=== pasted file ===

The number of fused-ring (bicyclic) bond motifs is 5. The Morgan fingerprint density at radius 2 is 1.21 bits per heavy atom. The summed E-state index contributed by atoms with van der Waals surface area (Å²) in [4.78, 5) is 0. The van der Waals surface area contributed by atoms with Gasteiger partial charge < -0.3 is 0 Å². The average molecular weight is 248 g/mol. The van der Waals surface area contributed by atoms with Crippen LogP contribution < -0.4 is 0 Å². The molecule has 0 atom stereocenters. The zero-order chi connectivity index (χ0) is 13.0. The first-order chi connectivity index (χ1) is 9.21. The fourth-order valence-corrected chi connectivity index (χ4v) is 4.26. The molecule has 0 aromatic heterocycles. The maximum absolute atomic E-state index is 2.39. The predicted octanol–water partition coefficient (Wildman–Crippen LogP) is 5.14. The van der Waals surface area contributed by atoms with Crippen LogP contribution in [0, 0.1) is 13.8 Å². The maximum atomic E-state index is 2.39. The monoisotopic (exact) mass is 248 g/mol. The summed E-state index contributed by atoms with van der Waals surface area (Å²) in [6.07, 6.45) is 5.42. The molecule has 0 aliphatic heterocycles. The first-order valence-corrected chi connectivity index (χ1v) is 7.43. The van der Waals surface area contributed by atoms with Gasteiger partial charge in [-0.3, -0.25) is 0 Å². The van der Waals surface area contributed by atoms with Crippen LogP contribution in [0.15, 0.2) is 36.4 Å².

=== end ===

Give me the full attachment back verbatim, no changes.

The number of fused-ring (bicyclic) bond motifs is 5. The Morgan fingerprint density at radius 2 is 1.21 bits per heavy atom. The summed E-state index contributed by atoms with van der Waals surface area (Å²) in [4.78, 5) is 0. The van der Waals surface area contributed by atoms with Gasteiger partial charge < -0.3 is 0 Å². The average molecular weight is 248 g/mol. The van der Waals surface area contributed by atoms with Crippen LogP contribution < -0.4 is 0 Å². The molecule has 0 atom stereocenters. The zero-order chi connectivity index (χ0) is 13.0. The first-order chi connectivity index (χ1) is 9.21. The fourth-order valence-corrected chi connectivity index (χ4v) is 4.26. The molecule has 0 aromatic heterocycles. The maximum absolute atomic E-state index is 2.39. The predicted octanol–water partition coefficient (Wildman–Crippen LogP) is 5.14. The van der Waals surface area contributed by atoms with Crippen LogP contribution in [0, 0.1) is 13.8 Å². The maximum atomic E-state index is 2.39. The monoisotopic (exact) mass is 248 g/mol. The summed E-state index contributed by atoms with van der Waals surface area (Å²) in [6.07, 6.45) is 5.42. The molecule has 0 aliphatic heterocycles. The first-order valence-corrected chi connectivity index (χ1v) is 7.43. The van der Waals surface area contributed by atoms with Gasteiger partial charge in [-0.3, -0.25) is 0 Å². The van der Waals surface area contributed by atoms with Crippen LogP contribution in [0.15, 0.2) is 36.4 Å².